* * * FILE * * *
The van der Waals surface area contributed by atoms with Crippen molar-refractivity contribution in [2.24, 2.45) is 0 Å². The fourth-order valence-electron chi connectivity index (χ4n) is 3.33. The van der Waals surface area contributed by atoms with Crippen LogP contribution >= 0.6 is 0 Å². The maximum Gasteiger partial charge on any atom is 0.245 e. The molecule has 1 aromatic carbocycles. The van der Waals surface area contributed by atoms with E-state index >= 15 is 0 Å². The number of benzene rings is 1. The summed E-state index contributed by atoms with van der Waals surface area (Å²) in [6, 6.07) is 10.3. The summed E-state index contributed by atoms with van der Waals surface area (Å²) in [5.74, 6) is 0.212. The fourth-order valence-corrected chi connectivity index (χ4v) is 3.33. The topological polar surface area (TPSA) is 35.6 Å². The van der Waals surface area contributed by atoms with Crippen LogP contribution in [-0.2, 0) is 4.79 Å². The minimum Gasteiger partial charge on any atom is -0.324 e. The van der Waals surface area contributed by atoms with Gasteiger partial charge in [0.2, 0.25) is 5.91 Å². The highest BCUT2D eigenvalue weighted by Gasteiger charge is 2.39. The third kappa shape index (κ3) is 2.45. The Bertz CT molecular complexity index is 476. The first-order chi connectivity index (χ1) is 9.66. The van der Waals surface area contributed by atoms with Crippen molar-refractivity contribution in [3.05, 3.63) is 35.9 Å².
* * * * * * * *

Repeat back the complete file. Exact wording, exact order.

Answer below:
The van der Waals surface area contributed by atoms with Crippen molar-refractivity contribution in [2.24, 2.45) is 0 Å². The fourth-order valence-electron chi connectivity index (χ4n) is 3.33. The van der Waals surface area contributed by atoms with Crippen LogP contribution >= 0.6 is 0 Å². The maximum Gasteiger partial charge on any atom is 0.245 e. The molecule has 1 aromatic carbocycles. The van der Waals surface area contributed by atoms with E-state index >= 15 is 0 Å². The number of benzene rings is 1. The summed E-state index contributed by atoms with van der Waals surface area (Å²) in [6, 6.07) is 10.3. The summed E-state index contributed by atoms with van der Waals surface area (Å²) in [5.74, 6) is 0.212. The fourth-order valence-corrected chi connectivity index (χ4v) is 3.33. The topological polar surface area (TPSA) is 35.6 Å². The van der Waals surface area contributed by atoms with Crippen LogP contribution in [-0.2, 0) is 4.79 Å². The minimum Gasteiger partial charge on any atom is -0.324 e. The van der Waals surface area contributed by atoms with Gasteiger partial charge in [0.2, 0.25) is 5.91 Å². The highest BCUT2D eigenvalue weighted by Gasteiger charge is 2.39. The third kappa shape index (κ3) is 2.45. The Bertz CT molecular complexity index is 476. The first-order chi connectivity index (χ1) is 9.66. The van der Waals surface area contributed by atoms with Crippen molar-refractivity contribution in [3.05, 3.63) is 35.9 Å².